With summer temperatures slowly creeping up on us, the potential for flop-sweat induced wedgies at the ballpark is on the rise, making an afternoon or midmorning rain shower a pleasant respite for anyone wanting to spend some serious time unstuck at the game. Though it is not widely known, making it rain isn’t quite as difficult as one might think. Here are three simple methods:
1. Be Different
As my doleful and oft unctuous colleague, Mr. Krause, taught us, sometimes, making it rain is just a matter of doing the opposite of what’s expected of you.
2. Be Ignorant
This is an easy method for rain-making, especially for those US Americans who reside in the realm of absurdity. I recall Focus on the Family asking their invisible friend to make it rain in Denver, to drown out the “changes” being outlined by Obama at the 2008 DNC.
3. Be Livan Hernandez
This is the easiest, most economical way to make it rain. In fact, I’m doing it right now… to the guy in the cubicle next to me.
Hate me ‘cuz I makes it rain, just don’t hate me ‘cuz I’m right.
Technically the Cold War ended in 1991 when the Soviet Union finally fell apart. However, the war has stayed pretty chilly down in the Caribbean where the US and Cuba continue to party like it’s 1969. As a reminder of how chilly things remain, just take a look at the recent blizzard that blew through Miami when Ozzie Guillen made the mistake of declaring his love for Fidel Castro. But then a funny thing happened. Sure, Ozzie got a five-game suspension, and yeah, plenty of people got pissed off, but no one tried to kill him and people are still going to Marlins’ games. The times, they are a-changin‘.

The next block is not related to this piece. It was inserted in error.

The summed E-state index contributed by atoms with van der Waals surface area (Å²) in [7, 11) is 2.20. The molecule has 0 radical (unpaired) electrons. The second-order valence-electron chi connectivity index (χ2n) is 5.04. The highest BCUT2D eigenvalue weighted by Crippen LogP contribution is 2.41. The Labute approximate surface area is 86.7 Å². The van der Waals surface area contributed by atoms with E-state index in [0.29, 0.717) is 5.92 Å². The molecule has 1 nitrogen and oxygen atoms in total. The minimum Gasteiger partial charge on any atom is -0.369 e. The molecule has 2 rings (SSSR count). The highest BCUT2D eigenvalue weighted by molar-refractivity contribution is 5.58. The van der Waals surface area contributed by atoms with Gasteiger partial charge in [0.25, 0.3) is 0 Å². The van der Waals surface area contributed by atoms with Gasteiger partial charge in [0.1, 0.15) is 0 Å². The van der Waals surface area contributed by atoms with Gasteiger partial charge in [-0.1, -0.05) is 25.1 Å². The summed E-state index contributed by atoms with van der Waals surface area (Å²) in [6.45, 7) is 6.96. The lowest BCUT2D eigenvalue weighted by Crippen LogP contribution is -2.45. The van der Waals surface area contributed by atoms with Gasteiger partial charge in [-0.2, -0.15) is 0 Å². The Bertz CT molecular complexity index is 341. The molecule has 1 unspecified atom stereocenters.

On the other side of the world, things are changing as well. Previously the province of rappers, drunk investment bankers and Joba Chamberlain, “making it rain” has been taken to entirely new levels on the Arabian peninsula:[youtube http://youtu.be/LD0ncYoVp_c]
Frosty in Florida, rainy in the desert? Looks like climate change is more widespread than we originally thought.
No, the big news comes to us from the Middle East where RSBS has now been banned in the Kingdom of Saudi Arabia. Yep, you heard me right. The Saudi censors have decided that the inflammatory rhetoric and beautiful women posted all over this blog are too much for the innocent Saudi minds to handle. So, all of those Saudi baseball fans are now bereft of the levity brought to you on a daily basis by the cast of characters over here at RSBS.
But, who needs baseball and politics wrapped up in a humorous little package when you’ve got so much good stuff going on back home? For instance, did you hear the one about the Saudi prince who’s serving time in prison for beating his servant to death and then having sex with the dead body? Oh, sorry. That’s not actually a joke. It really happened.
Well, I guess we could just skip to the one about the Saudi couple hammering 24 nails into their maid’s body. Oh, that one really happened, too?
Come on people! You’re blocking a blog written by a couple of guys who can barely spell their own names while all this is going on around you? With all due respect, maybe it’s time to refocus your efforts.
Or maybe you’re just upset about the Saudis in Audis. Yeah, I can see how that could happen. So, here it is again!
It was nice to be the world’s unparalleled superpower following the fall of the Berlin Wall but it was also a little boring. A little rivalry goes a long way and without it, life just isn’t quite as spicy. Luckily we now have plenty of new enemies who are redefining the terms of the conflict and we can once again experience the existential angst our parents knew during the 60’s and 70’s.